Update: Flipkart has raised $550 million from some of its existing investors, in a deal that now values the company at about $15 billion, reports The Wall Street Journal . According to the report, the latest round of funding, was led by US-based Tiger Global Management.
The funding pushes Flipkart to the third position among the most valuable privately-held startup companies in the world, alongside U.S.-based data-mining company Palantir Technologies and messaging platform Snapchat Inc., according to a WSJ/ VentureSource analysis.
After fueling itself with a fund of $1.9 billion last year in three rounds, Flipkart is yet again set to get a major financial boost by closing a funding round of $550 million (Rs 3,500 crore) at a valuation of nearly $16 billion.
According to sources, the funding will be closed before the month-end, with participation from existing investors. The round would be led by Tiger Global with $100 million.The other investors participating in the session are- Qatar Investment Authority, DST Global, GIC, Naspers, Accel Partners and Steadview Capital.
“This could be the penultimate round of funding before Flipkart explores raising more money in the form of debt later this year,” said one of the sources, reports ET. However, Flipkart hasn’t yet commented on the matter yet.
The funds raised last year, amplified Flipkart in the battle against players like Softbank-backed Snapdeal and US-based Amazon, for dominance in the Indian online retail market which is estimated by UBS to be worth $50 billion by 2020. However, despite being flushed with funds, Flipkart’s competition in the market is only increasing with each passing day. One of the biggest examples of this scenario, is the entry of Paytm in the eCommerce sector.
In January this year, there was a news of Paytm raising $575 million from Ant Financial Services and Temasek Holdings. Scaling along the same lines, it has now received board’s approval to raise an additional $375 million from the affiliate of Alibaba Group, that will value the firm at $1.83 billion.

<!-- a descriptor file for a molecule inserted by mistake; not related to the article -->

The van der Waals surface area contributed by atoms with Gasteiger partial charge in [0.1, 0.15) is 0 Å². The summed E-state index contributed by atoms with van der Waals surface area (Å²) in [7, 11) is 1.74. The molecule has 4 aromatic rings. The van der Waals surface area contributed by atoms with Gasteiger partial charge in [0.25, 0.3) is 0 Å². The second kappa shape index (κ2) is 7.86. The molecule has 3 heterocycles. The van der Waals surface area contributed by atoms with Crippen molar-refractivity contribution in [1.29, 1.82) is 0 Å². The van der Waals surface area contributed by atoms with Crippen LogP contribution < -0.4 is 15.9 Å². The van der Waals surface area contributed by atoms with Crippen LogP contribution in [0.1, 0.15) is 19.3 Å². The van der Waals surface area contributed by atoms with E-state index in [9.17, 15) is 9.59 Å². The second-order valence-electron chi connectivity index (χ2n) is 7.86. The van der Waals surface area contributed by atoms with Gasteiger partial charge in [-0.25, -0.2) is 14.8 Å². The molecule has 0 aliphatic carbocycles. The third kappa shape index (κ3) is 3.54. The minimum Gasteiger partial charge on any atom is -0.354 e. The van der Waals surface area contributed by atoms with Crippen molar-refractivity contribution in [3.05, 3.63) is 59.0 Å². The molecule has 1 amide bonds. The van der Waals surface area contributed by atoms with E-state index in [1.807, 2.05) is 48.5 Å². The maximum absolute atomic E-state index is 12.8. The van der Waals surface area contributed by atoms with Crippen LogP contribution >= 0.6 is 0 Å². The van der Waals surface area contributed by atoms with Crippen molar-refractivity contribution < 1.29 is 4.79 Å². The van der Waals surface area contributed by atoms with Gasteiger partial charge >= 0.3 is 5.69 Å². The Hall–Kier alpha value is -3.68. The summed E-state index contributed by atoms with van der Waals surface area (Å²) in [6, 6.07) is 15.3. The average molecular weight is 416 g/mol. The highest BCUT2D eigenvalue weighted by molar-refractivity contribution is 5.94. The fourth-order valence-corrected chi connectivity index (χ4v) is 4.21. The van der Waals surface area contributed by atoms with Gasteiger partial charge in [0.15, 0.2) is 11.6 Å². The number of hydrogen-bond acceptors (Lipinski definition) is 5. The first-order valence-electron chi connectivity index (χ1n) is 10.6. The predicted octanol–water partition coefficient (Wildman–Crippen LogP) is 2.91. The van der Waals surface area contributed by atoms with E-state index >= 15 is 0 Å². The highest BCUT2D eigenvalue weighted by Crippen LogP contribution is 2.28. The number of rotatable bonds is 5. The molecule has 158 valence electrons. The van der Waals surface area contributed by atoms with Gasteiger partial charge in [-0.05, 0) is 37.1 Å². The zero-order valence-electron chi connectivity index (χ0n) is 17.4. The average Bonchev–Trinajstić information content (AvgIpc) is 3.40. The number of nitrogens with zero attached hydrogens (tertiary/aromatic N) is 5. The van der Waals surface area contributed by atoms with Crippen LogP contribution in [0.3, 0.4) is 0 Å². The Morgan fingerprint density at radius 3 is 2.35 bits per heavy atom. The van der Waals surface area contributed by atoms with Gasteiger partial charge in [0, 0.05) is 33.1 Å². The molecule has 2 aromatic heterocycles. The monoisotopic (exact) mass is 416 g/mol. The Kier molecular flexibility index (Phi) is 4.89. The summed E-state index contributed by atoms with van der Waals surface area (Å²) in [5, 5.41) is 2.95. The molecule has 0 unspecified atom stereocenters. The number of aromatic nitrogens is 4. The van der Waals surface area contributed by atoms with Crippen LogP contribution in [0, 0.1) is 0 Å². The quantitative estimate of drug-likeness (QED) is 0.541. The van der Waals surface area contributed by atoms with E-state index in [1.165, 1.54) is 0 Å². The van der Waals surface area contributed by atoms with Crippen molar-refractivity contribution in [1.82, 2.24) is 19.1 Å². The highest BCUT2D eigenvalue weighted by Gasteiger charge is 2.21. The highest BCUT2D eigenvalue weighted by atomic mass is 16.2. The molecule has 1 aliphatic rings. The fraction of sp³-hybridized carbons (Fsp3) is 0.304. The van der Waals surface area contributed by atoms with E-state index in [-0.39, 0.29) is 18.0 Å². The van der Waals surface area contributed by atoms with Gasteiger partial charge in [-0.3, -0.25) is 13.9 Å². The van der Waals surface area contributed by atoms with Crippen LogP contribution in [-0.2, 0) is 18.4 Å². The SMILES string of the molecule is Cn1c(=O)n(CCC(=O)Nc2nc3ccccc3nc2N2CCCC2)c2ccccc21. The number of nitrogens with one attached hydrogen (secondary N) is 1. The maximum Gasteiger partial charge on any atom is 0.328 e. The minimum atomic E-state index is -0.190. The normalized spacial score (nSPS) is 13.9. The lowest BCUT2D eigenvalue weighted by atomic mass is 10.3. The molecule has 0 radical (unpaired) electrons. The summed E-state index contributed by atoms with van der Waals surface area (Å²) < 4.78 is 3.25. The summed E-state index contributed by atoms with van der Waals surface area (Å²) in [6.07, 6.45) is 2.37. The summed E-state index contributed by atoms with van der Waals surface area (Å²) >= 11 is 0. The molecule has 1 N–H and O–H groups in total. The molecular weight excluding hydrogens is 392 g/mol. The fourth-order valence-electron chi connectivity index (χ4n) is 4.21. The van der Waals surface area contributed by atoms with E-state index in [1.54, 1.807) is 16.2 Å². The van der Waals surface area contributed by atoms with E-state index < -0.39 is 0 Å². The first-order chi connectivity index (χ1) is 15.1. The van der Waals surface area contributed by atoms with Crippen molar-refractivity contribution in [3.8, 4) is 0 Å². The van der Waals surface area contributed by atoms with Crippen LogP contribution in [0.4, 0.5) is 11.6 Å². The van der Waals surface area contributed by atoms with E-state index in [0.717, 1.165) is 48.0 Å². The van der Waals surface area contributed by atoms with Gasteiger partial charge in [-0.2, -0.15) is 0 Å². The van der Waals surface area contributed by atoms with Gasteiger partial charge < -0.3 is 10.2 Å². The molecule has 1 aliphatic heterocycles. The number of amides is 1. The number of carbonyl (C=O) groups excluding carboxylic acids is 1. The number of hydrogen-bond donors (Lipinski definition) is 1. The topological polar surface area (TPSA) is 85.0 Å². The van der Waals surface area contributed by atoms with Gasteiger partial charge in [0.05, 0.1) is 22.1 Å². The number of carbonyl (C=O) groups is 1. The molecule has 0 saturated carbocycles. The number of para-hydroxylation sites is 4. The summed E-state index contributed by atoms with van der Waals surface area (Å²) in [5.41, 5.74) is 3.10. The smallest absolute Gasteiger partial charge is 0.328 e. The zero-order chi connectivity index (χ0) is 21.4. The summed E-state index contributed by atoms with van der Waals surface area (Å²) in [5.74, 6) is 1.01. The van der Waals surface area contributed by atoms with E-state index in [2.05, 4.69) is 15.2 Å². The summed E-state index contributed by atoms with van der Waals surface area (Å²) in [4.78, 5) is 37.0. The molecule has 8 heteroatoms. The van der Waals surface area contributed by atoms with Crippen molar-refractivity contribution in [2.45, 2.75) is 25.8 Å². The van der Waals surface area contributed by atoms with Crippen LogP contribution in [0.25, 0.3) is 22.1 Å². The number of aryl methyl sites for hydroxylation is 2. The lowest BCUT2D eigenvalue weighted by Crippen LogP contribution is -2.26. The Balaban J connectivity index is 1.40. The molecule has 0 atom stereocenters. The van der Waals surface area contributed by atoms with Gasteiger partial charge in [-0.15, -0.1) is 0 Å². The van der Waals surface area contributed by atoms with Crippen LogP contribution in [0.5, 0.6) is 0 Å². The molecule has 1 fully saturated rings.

Cut-throat competition amongst eCommerce companies to gain dominance, makes the market look fertile and desirable. But what about profitability?
A research by Goldman Sachs, claims that profitability in the Indian eCommerce avenue is still a distant dream. According to the report, Flipkart and Snapdeal collectively need to raise Rs 1.27 lakh crore over next five years to sustain growth.While raising funds may not be difficult, investors are enamored with Indian e-tailers, the estimate indicates they would need to continue achieving top line momentum of more than 100% growth even as profits elude.
So far, online retail in India has been characterised by deep discounting, which has served to lure customers but also resulted in high cash burn rates and heavy losses. Jabong for example, more than doubled its revenue to Rs 811 crore during calendar year 2014 but deep discounting led to a five-fold increase in losses to Rs 160 crore.
Similarly, the history has been a witness to the casualties of a number of eCommerce companies which have succumbed to heavy discounting strategies.
Beside discounting, these companies are expending outrageously on customer acquisition strategies like TV ads, print, billboard and radio ads.
According to a report by Google, currently, 20% of the Indian population are online, out of which 100 million would convert into digital customers by 2016. The scenario thus, evokes a pivotal question- how much of expenditure would be required to acquire them?